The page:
iPhone didn't exist when the current generation of consoles launched, and it wasn't until a year later that the App Store arrived. Now, 365 million iOS devices have been sold worldwide, 218 million of which are iPhones. And new competitors have stormed in through the door iPhone smashed open, not least Google, which just announced 400 million Android activations. In the space of five years, talking about gaming devices in terms of "millions" is no longer enough.
That applies to games now, too. Earlier this year, Rovio celebrated one billion downloads of Angry Birds. That's across many platforms, naturally, but the springboard to success was iPhone. Think of it another way: imagine that Angry Birds had been an exclusive Sony handheld title. You don't reach a billion based on a spectacularly unoriginal physics game and some cartoon birds alone. It needed the ecosystem, installed base and cool cultural cachet of Apple.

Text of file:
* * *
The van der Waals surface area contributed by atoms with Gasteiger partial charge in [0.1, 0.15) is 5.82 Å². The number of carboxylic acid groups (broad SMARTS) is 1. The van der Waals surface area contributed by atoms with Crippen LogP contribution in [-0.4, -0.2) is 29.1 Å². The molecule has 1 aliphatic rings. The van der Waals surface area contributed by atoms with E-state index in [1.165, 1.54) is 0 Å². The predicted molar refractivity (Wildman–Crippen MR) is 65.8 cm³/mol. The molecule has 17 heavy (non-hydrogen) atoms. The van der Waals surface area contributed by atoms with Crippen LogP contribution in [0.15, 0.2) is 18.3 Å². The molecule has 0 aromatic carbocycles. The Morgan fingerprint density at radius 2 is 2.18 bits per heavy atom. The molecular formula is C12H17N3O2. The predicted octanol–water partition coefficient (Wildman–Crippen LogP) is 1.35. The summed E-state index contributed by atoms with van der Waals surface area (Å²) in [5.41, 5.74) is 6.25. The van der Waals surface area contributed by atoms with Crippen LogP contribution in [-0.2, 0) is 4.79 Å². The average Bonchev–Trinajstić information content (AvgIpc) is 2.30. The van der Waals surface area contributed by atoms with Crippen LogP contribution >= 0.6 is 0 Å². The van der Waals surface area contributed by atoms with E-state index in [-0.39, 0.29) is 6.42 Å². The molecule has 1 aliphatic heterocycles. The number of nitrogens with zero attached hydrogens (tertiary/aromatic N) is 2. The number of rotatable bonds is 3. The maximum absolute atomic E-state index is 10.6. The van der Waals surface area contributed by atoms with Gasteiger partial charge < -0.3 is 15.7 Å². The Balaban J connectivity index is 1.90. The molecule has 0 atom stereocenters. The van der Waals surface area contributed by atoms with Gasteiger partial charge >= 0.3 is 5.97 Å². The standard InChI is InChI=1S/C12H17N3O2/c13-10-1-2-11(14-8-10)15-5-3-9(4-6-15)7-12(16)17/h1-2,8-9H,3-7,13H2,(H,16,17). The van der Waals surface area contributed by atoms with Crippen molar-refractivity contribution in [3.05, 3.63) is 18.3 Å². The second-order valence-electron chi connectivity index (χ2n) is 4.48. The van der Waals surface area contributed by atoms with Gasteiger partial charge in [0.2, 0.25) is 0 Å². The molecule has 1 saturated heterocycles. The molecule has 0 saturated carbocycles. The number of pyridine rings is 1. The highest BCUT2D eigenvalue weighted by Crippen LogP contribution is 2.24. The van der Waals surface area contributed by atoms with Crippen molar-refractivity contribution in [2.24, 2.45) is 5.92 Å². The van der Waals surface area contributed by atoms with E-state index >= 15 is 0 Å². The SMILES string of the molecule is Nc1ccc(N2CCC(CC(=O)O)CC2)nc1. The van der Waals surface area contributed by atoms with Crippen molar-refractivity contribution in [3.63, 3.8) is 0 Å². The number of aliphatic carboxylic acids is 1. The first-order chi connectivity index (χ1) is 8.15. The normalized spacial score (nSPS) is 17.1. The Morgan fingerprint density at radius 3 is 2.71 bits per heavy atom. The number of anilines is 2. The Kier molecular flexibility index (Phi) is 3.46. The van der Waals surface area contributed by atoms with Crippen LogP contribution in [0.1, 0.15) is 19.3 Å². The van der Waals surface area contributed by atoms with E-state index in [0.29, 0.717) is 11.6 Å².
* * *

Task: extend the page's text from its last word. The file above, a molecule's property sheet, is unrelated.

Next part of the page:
"iPhone has done more to make gaming a regular, normal 'thing' in five years than the traditional games industry has managed in 40"
That last point is particularly important. iPhone has done more to make gaming a regular, normal 'thing' in five years than the traditional games industry has managed in 40. A few years ago, Labour MP, passionate gamer and scourge of News Corp, Tom Watson, told me he knew a Government Minister who was addicted to Guitar Hero, but was too afraid to admit it publicly for fear of being excoriated by his local press.
When British politicians want to sound 'with it', they talk about iPhone not Xbox, Angry Birds not Mario. The effects of Apple's infamous reality distortion field reach far beyond the walls of its press conferences. The public can empathise when it emerges that the British Prime Minister is obsessed with Fruit Ninja on iPad. It's cool when a Hollywood star gets booted off a plane for refusing to stop playing Words With Friends on his smartphone. It wouldn't happen with handheld consoles.